Promoting Professional Development and Best Practice in EE
Nature by default in early childhood education for sustainability
Early childhood education for sustainability calls for more meaningful engagement of children with nature.
This article presents a critique of the current theories relating to children’s play in nature. The argument is made that a reliance on these theories may be potentially thwarting a fuller and more meaningful engagement of children with nature, especially as this relates to sustainability.
The authors discuss how current nature-play initiatives reflect the romanticized images of children and nature as outlined in the works of Froebel, Rousseau, and other theorists and historical figures. Such images, the authors maintain, fail to address the pressing challenges of sustainability and perpetuate a hierarchical and dualistic view of the human-nature relationship. This view places humans (children included) in a dominant relationship with nature.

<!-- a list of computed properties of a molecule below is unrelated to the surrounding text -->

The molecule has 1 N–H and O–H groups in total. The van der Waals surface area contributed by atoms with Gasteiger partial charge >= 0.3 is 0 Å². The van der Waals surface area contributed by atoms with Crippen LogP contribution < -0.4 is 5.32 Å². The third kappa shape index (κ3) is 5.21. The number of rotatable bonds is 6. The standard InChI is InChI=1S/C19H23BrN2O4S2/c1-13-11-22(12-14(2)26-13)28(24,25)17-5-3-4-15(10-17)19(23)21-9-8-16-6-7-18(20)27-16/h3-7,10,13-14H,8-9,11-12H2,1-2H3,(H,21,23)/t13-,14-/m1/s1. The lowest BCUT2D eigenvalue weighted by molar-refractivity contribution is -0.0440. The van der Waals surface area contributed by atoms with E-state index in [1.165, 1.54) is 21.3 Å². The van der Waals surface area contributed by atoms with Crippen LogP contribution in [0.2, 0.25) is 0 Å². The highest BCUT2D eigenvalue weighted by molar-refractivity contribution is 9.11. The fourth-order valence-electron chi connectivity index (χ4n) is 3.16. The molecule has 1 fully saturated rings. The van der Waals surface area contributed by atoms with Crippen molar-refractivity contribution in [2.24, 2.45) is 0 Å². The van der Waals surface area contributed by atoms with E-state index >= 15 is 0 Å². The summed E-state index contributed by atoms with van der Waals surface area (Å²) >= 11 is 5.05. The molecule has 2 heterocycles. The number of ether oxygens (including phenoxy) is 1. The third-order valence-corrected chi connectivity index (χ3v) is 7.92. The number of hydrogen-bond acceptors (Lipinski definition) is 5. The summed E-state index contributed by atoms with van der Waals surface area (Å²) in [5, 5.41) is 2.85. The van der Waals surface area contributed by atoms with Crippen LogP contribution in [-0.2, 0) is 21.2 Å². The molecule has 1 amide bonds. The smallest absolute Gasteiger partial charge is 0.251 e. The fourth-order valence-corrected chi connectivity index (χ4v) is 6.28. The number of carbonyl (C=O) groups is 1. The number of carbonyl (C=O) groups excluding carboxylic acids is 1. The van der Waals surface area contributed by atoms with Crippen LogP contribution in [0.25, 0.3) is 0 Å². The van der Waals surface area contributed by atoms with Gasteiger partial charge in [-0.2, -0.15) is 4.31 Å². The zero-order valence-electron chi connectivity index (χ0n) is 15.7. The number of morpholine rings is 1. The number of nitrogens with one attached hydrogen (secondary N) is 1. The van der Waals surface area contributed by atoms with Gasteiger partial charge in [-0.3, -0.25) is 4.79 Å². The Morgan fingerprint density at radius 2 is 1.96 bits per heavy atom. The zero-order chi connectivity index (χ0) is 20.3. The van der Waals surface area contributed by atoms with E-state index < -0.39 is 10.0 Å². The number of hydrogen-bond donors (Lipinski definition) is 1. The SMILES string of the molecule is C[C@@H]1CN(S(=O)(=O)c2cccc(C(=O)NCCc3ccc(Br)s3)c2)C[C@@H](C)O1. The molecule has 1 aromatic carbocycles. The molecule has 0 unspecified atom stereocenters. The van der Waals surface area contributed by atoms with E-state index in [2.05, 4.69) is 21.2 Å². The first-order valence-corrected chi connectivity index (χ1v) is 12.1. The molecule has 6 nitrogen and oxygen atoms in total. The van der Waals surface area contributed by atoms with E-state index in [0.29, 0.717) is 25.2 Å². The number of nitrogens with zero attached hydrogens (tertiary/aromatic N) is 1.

Also included in this article is a discussion about an emerging body of research in early childhood education for sustainability (ECEfS) which presents an alternative view of children’s relationship with nature. This research identifies children as “empowered decision-makers, action-takers and problem-solvers for sustainability” and is based on an ethic of partnership with nature.
The authors call for a critical questioning of how human-nature relationships are presented in early childhood education. They maintain that until we do question this relationship and move beyond romantic views of children in nature, we will fail to fully address issues of sustainability.